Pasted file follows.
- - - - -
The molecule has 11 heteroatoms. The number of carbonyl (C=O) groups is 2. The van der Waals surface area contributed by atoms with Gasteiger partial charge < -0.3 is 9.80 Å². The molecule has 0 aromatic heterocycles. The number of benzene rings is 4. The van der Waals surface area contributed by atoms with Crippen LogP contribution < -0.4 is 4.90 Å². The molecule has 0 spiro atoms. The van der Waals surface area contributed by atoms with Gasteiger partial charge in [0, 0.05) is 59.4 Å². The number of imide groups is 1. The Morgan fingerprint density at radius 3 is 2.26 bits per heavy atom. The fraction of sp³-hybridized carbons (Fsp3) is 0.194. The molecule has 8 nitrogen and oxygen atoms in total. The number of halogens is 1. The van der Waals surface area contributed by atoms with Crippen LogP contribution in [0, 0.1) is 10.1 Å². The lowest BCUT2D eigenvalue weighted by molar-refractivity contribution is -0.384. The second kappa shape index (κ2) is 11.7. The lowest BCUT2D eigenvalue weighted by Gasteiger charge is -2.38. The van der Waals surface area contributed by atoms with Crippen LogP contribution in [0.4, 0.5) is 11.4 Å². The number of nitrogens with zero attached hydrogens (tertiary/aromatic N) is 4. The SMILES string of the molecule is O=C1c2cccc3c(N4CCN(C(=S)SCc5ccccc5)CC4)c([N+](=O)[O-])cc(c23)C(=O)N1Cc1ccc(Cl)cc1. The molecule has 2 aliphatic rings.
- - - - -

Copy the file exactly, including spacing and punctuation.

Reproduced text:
The molecule has 11 heteroatoms. The number of carbonyl (C=O) groups is 2. The van der Waals surface area contributed by atoms with Gasteiger partial charge < -0.3 is 9.80 Å². The molecule has 0 aromatic heterocycles. The number of benzene rings is 4. The van der Waals surface area contributed by atoms with Crippen LogP contribution < -0.4 is 4.90 Å². The molecule has 0 spiro atoms. The van der Waals surface area contributed by atoms with Gasteiger partial charge in [0, 0.05) is 59.4 Å². The number of imide groups is 1. The Morgan fingerprint density at radius 3 is 2.26 bits per heavy atom. The fraction of sp³-hybridized carbons (Fsp3) is 0.194. The molecule has 8 nitrogen and oxygen atoms in total. The number of halogens is 1. The van der Waals surface area contributed by atoms with Crippen LogP contribution in [0, 0.1) is 10.1 Å². The lowest BCUT2D eigenvalue weighted by molar-refractivity contribution is -0.384. The second kappa shape index (κ2) is 11.7. The lowest BCUT2D eigenvalue weighted by Gasteiger charge is -2.38. The van der Waals surface area contributed by atoms with Crippen LogP contribution in [0.4, 0.5) is 11.4 Å². The number of nitrogens with zero attached hydrogens (tertiary/aromatic N) is 4. The SMILES string of the molecule is O=C1c2cccc3c(N4CCN(C(=S)SCc5ccccc5)CC4)c([N+](=O)[O-])cc(c23)C(=O)N1Cc1ccc(Cl)cc1. The molecule has 2 aliphatic rings.